An outstanding concert pianist, the much younger Clara outlived the mentally troubled Robert, and edited the publication of his works and popularized them through performing them.

Schumann_Robert_and_Wieck_Clara

But if you asked The Ear to pick the single most romantic piece of music he knows, it would have to be the opening arias from the opera “La Bohème” by Giacomo Puccini.

Every time he hears Rodolfo and Mimi sing to each other and fall in love at first sight, the little hairs on his neck stand up and often his eyes tear up.

You can hear that sung in the YouTube video at the bottom. It features the late superstar tenor Luciano Pavarotti. He could not  read music, but he sure could sing. And his voice has a special quality that adds to the romance and poignancy.

What do you think is the most romantic piece of music? What romantic music would you play for someone special or have played for yourself on Valentine’s Day?

Leave your choice – preferably with some personal background or commentary or even a dedication to your Valentine plus, if possible, a link to a YouTube performance – in the COMMENT section.

The Ear wants to hear.


Classical music: Mark Adamo’s “Little Women” is a second-rate opera that got a first-rate production from the Madison Opera

February 12, 2016
5 Comments

By Jacob Stockinger

Loyal readers of this blog know very well the name of Mikko Rankin Utevsky. The young violist, baritone and conductor is a senior at the University of Wisconsin-Madison School of Music, where he studies with Pro Arte Quartet violist Sally Chisholm and conductor James Smith, plays in the UW Symphony Orchestra, and sings with the University Opera.

Utevsky, who has won awards and impressive reviews for his work in music education since his days at Madison’s East High School, is the founder and conductor of the Madison Area Youth Chamber Orchestra (MAYCO – www.MAYCO.org), which will perform its sixth season this summer. He also directs a local community orchestra, The Studio Orchestra (www.disso.org).

You can check out his many honors and projects by typing his name into the search engine on this blog site.

Utevsky offered The Ear a guest review of this past weekend’s performance of Mark Adamo’s “Little Women” by the Madison Opera.

I immediately took him up on the offer. After all, he is a fine and perceptive writer who, you may recall, blogged for this post when he was on tour with the Wisconsin Youth Symphony Orchestras (WYSO) tour to Vienna, Prague and Budapest.

Also, his latest venture was the successful recent launch of the Impresario Student Opera at the UW-Madison.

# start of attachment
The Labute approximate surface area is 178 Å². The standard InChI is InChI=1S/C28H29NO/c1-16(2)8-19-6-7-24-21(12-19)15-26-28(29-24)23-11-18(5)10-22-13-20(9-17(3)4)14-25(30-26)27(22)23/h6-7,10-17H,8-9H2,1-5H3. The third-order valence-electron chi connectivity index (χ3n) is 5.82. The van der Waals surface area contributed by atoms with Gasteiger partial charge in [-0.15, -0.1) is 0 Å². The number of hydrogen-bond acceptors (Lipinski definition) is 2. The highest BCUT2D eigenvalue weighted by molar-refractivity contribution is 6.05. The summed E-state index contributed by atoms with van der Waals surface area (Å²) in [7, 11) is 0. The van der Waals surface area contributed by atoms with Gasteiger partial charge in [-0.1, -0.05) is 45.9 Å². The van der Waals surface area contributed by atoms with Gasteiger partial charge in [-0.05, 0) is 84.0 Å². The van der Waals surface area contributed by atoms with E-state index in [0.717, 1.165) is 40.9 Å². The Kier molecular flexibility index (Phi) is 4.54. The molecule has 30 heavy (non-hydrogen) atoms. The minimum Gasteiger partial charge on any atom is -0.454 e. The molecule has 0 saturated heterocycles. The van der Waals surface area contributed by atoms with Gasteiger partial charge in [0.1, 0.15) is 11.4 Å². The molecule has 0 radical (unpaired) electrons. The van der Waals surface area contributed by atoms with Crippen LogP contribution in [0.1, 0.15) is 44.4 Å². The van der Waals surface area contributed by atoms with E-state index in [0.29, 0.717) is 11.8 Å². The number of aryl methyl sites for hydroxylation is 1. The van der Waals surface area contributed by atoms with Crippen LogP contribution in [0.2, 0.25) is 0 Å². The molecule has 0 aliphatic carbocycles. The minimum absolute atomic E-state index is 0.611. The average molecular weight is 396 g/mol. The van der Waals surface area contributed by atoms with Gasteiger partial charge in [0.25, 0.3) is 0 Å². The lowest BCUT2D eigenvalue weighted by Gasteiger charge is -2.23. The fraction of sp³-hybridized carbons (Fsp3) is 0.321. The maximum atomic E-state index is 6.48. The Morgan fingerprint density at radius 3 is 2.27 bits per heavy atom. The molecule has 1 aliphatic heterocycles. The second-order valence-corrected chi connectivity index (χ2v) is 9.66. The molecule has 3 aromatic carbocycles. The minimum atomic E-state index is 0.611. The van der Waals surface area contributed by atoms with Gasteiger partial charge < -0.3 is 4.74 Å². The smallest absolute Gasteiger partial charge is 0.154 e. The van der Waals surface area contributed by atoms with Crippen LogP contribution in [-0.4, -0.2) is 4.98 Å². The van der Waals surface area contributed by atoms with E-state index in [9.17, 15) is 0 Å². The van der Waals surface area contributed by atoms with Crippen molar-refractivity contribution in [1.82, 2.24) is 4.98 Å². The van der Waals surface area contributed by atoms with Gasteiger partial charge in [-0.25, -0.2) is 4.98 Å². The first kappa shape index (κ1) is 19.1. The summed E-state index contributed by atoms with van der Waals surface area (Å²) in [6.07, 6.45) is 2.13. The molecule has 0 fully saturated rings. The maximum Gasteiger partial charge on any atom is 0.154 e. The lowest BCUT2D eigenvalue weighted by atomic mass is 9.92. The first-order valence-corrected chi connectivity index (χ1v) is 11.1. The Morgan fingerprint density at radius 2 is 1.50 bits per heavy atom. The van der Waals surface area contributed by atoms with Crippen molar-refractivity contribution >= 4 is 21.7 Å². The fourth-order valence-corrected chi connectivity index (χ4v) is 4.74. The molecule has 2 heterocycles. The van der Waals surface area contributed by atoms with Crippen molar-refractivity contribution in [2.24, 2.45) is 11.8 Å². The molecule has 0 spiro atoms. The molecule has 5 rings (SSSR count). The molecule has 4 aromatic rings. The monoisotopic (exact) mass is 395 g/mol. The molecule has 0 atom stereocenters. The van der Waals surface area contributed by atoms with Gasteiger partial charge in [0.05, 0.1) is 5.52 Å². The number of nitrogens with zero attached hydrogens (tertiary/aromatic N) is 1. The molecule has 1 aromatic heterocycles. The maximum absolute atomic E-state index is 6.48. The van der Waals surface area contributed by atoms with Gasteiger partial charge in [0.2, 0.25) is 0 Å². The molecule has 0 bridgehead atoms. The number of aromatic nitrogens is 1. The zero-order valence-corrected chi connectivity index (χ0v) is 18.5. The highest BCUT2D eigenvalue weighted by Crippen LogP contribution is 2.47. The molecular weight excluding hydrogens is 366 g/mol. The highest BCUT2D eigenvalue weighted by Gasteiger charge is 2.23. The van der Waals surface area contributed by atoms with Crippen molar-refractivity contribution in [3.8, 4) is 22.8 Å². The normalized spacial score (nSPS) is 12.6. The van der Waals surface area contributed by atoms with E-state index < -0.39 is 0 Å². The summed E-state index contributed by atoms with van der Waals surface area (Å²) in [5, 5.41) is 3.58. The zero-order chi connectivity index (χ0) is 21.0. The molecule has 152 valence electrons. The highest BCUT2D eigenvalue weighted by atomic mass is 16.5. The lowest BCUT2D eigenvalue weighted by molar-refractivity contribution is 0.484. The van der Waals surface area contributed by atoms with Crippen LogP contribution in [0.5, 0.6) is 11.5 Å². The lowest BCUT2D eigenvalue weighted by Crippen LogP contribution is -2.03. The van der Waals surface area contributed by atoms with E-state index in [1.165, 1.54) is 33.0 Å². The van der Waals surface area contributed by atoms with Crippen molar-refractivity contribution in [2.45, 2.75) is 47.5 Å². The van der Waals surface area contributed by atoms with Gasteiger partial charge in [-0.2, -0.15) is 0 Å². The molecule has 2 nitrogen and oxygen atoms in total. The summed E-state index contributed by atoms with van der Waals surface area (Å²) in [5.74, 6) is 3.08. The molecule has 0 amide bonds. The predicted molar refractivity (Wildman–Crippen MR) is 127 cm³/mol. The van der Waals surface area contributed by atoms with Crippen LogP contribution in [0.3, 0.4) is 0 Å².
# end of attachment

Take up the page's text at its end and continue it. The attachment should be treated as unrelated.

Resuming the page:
Here is the review by Mikko Utevsky (below) with production photos by James Gill for the Madison Opera:

new Mikko Utevsky baton profile USE

By Mikko Rankin Utevsky

A great opera can be memorable in many ways. You might remember how you felt at the climaxes of the music, or walk out humming the Big Tune from the showstopper aria, or leave with an image fixed in your mind’s eye of the most dramatic moment in the first-act finale.

In an opera by Wolfgang Amadeus Mozart or Giuseppe Verdi or Giacomo Puccini, you might remember all of these. But in American composer Mark Adamo’s debut opera, “Little Women,” there’s nothing to remember — no great moving moments, no thrilling stage pictures, no hummable tunes.

There are motifs, certainly, and recurring lines. But “Things change, Jo” (song by acclaimed mezzo-soprano Joyce DiDonato in the YouTube video at the bottom) can hardly hold a candle to “O soave fanciulla” in Puccini’s “La Bohème,” the first-act Trio in Mozart’s “Figaro,” the parents’ sextet in Jake Heggie‘s “Dead Man Walking,” or the quartet from Verdi’s “Rigoletto.”

It’s all technically correct, but it’s not great opera — neither great storytelling nor great music.

I left the Sunday performance by Madison Opera with the unshakeable feeling that Adamo’s score had been performed far better than it deserved.

Part of the problem is that Mark Adamo (below) is too clever for his own good. The libretto, from the classic 19th-century American novel by Louisa May Alcott, is stronger than the music — never quite moving, but full of evocative and witty phrases.

The music displays a clear command of naturalistic settings of the text, rising to peaks when it should and creating compelling atmosphere. But it always seems to pull back just when a lyrical melody might break forth, or when an emotional climax draws near.

Mark Adamo

Several times he uses the gambit of two conversations on stage at the same time, talking about the same things. But the pacing is never quite right, and the unison lines are predictable and trite rather than powerful. He lacks the confidence to let people talk over one another unless we’ve already heard half of the lines. (Whether the lack of trust is in the audience or stems from his own compositional skill is a matter of conjecture.)

The dramatic and musical tricks are all “correct” — Adamo knows his business — but none of them make an emotional impact, a point driven home by their success in last season’s “Dead Man Walking,” which employs all the same devices to far greater effect. When the opening scene came back at the end of the show, I was ready to walk out. Enough already!

It is a sad fact that the most moving part of the whole affair was only half Adamo’s — a setting of Goethe’s “Kennst du das Land” (Do You Know the Land) thrown into the second act that almost approached melody, and tugged at the heartstrings in a way no other scene of the opera managed to do.

Beth’s death scene – below top with Chelsea Morris Shephard as Beth (left) and Heather Johnson as Jo — was a close second, admittedly.